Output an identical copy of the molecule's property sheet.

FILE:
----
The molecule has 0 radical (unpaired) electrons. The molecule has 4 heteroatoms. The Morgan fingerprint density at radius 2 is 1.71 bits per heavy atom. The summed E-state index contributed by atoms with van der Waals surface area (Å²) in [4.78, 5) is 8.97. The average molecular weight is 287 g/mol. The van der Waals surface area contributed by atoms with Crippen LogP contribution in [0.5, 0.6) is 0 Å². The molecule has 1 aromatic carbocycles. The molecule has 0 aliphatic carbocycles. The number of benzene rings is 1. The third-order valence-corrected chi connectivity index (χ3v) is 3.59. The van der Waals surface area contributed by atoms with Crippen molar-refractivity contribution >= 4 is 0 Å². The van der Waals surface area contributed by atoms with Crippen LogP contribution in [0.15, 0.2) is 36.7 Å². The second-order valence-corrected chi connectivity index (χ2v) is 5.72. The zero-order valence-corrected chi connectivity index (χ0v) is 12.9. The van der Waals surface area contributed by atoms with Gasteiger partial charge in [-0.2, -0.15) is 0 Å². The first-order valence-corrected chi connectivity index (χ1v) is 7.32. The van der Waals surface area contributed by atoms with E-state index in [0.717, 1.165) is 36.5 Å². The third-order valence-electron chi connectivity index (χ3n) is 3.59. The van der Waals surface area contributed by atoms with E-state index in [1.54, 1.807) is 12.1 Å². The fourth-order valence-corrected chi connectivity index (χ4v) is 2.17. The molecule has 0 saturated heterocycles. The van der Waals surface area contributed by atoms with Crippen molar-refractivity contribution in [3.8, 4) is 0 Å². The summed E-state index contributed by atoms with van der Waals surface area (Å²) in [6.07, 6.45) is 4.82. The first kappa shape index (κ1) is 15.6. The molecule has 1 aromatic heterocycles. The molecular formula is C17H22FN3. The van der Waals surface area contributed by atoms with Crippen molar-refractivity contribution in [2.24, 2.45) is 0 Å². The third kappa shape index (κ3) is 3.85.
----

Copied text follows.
The molecule has 0 radical (unpaired) electrons. The molecule has 4 heteroatoms. The Morgan fingerprint density at radius 2 is 1.71 bits per heavy atom. The summed E-state index contributed by atoms with van der Waals surface area (Å²) in [4.78, 5) is 8.97. The average molecular weight is 287 g/mol. The van der Waals surface area contributed by atoms with Crippen LogP contribution in [0.5, 0.6) is 0 Å². The molecule has 1 aromatic carbocycles. The molecule has 0 aliphatic carbocycles. The number of benzene rings is 1. The third-order valence-corrected chi connectivity index (χ3v) is 3.59. The van der Waals surface area contributed by atoms with Crippen molar-refractivity contribution >= 4 is 0 Å². The van der Waals surface area contributed by atoms with Crippen LogP contribution in [0.15, 0.2) is 36.7 Å². The second-order valence-corrected chi connectivity index (χ2v) is 5.72. The zero-order valence-corrected chi connectivity index (χ0v) is 12.9. The van der Waals surface area contributed by atoms with Gasteiger partial charge in [-0.2, -0.15) is 0 Å². The first-order valence-corrected chi connectivity index (χ1v) is 7.32. The van der Waals surface area contributed by atoms with E-state index in [0.717, 1.165) is 36.5 Å². The third-order valence-electron chi connectivity index (χ3n) is 3.59. The van der Waals surface area contributed by atoms with E-state index in [1.54, 1.807) is 12.1 Å². The fourth-order valence-corrected chi connectivity index (χ4v) is 2.17. The molecule has 0 saturated heterocycles. The van der Waals surface area contributed by atoms with Crippen molar-refractivity contribution in [3.8, 4) is 0 Å². The summed E-state index contributed by atoms with van der Waals surface area (Å²) in [6.07, 6.45) is 4.82. The first kappa shape index (κ1) is 15.6. The molecule has 1 aromatic heterocycles. The molecular formula is C17H22FN3. The van der Waals surface area contributed by atoms with Crippen molar-refractivity contribution in [2.24, 2.45) is 0 Å². The third kappa shape index (κ3) is 3.85.